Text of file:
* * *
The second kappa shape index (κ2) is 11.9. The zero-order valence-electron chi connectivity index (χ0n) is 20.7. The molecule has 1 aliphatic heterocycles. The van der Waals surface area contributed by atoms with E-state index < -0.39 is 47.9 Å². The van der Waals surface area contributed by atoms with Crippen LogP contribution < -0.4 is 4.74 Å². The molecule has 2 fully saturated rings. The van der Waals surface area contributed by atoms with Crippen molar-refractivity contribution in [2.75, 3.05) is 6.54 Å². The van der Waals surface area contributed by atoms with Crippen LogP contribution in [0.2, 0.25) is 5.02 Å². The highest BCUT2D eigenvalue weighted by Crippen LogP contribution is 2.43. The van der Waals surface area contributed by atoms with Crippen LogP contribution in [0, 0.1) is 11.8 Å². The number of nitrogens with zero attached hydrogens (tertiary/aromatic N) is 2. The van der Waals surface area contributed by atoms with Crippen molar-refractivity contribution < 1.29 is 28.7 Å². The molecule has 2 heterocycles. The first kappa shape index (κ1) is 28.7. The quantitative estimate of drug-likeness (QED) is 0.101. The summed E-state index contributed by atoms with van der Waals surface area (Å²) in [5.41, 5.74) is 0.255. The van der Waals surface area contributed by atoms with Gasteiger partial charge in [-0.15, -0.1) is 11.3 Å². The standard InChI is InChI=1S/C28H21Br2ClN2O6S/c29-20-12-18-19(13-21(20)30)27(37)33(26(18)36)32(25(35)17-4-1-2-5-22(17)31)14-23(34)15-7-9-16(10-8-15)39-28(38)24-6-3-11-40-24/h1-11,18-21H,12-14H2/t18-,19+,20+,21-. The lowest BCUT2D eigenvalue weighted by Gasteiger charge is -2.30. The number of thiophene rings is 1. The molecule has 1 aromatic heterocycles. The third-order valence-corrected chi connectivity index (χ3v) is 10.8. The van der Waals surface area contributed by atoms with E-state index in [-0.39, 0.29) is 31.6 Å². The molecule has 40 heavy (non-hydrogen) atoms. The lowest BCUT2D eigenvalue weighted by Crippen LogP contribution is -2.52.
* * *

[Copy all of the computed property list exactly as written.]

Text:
The second kappa shape index (κ2) is 11.9. The zero-order valence-electron chi connectivity index (χ0n) is 20.7. The molecule has 1 aliphatic heterocycles. The van der Waals surface area contributed by atoms with E-state index < -0.39 is 47.9 Å². The van der Waals surface area contributed by atoms with Crippen LogP contribution < -0.4 is 4.74 Å². The molecule has 2 fully saturated rings. The van der Waals surface area contributed by atoms with Crippen molar-refractivity contribution in [2.75, 3.05) is 6.54 Å². The van der Waals surface area contributed by atoms with Crippen LogP contribution in [0.2, 0.25) is 5.02 Å². The highest BCUT2D eigenvalue weighted by Crippen LogP contribution is 2.43. The van der Waals surface area contributed by atoms with Crippen LogP contribution in [0, 0.1) is 11.8 Å². The number of nitrogens with zero attached hydrogens (tertiary/aromatic N) is 2. The van der Waals surface area contributed by atoms with Crippen molar-refractivity contribution < 1.29 is 28.7 Å². The molecule has 2 heterocycles. The first kappa shape index (κ1) is 28.7. The quantitative estimate of drug-likeness (QED) is 0.101. The summed E-state index contributed by atoms with van der Waals surface area (Å²) in [5.41, 5.74) is 0.255. The van der Waals surface area contributed by atoms with Gasteiger partial charge in [-0.15, -0.1) is 11.3 Å². The standard InChI is InChI=1S/C28H21Br2ClN2O6S/c29-20-12-18-19(13-21(20)30)27(37)33(26(18)36)32(25(35)17-4-1-2-5-22(17)31)14-23(34)15-7-9-16(10-8-15)39-28(38)24-6-3-11-40-24/h1-11,18-21H,12-14H2/t18-,19+,20+,21-. The lowest BCUT2D eigenvalue weighted by Gasteiger charge is -2.30. The number of thiophene rings is 1. The molecule has 1 aromatic heterocycles. The third-order valence-corrected chi connectivity index (χ3v) is 10.8. The van der Waals surface area contributed by atoms with E-state index in [-0.39, 0.29) is 31.6 Å². The molecule has 40 heavy (non-hydrogen) atoms. The lowest BCUT2D eigenvalue weighted by Crippen LogP contribution is -2.52.